Cause The soft-rot bacterium, Pectobacterium carotovorum subsp. carotovorum (syn. Erwinia carotovora var. carotovora), enters through natural openings or wounds caused by insects and equipment. Pseudomonas spp. have been isolated from diseased heads and are thought to actively infect the host. Prolonged moisture from rain or irrigation and mild temperatures encourage disease development. Bacteria survive in soil and plant debris.
Symptoms Any plant part can be affected, but the most serious economic loss is from head infections. Plant tissue at first appears water-soaked and rapidly breaks down into a soft, mushy rot.
- Set out plant rows that will allow good air drainage.
- Cultivate carefully to minimize injuring plants.
- Control frequency and source of irrigation water.
- Avoid frequent irrigation during head development.
- Time irrigation to allow the head to dry rapidly.
- Use well water, which generally is free of bacteria.
- Avoid stagnant water sources.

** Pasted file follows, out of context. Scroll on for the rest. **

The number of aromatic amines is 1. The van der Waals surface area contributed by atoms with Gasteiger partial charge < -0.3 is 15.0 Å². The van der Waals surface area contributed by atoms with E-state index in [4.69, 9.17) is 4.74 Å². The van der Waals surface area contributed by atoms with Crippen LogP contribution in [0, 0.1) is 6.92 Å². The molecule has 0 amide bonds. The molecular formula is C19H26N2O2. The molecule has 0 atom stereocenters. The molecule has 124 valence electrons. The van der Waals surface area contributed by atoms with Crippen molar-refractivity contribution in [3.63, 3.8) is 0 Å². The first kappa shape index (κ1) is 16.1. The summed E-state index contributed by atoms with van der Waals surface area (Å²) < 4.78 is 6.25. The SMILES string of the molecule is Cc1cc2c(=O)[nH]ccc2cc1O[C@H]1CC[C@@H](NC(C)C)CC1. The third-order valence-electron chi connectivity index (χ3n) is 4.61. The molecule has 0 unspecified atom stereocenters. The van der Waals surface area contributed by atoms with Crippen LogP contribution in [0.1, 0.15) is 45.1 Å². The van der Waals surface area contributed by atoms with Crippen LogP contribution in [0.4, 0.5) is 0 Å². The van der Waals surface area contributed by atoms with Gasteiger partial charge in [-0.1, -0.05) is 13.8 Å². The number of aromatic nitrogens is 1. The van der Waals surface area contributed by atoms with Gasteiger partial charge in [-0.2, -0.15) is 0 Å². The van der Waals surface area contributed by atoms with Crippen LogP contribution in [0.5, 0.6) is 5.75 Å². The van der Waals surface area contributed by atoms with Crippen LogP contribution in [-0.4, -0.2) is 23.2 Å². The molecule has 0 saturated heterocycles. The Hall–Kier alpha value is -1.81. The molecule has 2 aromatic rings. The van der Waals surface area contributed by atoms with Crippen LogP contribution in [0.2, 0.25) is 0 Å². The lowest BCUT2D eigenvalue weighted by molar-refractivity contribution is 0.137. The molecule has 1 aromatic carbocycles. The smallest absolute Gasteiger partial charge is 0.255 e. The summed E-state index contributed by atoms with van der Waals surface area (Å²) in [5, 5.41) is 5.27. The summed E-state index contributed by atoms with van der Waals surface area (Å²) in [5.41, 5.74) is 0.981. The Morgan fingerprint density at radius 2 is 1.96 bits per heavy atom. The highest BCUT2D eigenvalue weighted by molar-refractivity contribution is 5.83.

- In Tennessee, the varieties, Pirate, Shogun, Green Valiant, and Green Defender, are reported to be resistant to Pseudomonas sp., another cause of head rot. These varieties have not been evaluated in Oregon against E. carotovora.
- Keep storage house humidity between 90% and 95% and the temperature between 32°F and 39°F.
- Cueva at 0.5 to 2 gal/100 gal water on 7- to 10-day intervals. May be applied on the day of harvest. 4-hr reentry. O
Biological control Efficacy unknown in Oregon.
- Cease at 3 to 6 quarts in 100 gal water. For greenhouse plants only. Preharvest interval is 0 days. 4-hr reentry. O
References Canaday, C.H., Wyatt, J.E., and Mullins, J.A. 1991. Resistance in broccoli to bacterial soft rot caused by Pseudomonas marginalis and fluorescent Pseudomonas species. Plant Disease 75:715-720.
Ludy, R.L., Powelson, M.L., and Hemphill, D.D. 1997. Effect of sprinkler irrigation on bacterial soft rot and yield of broccoli. Plant Disease81:614-618.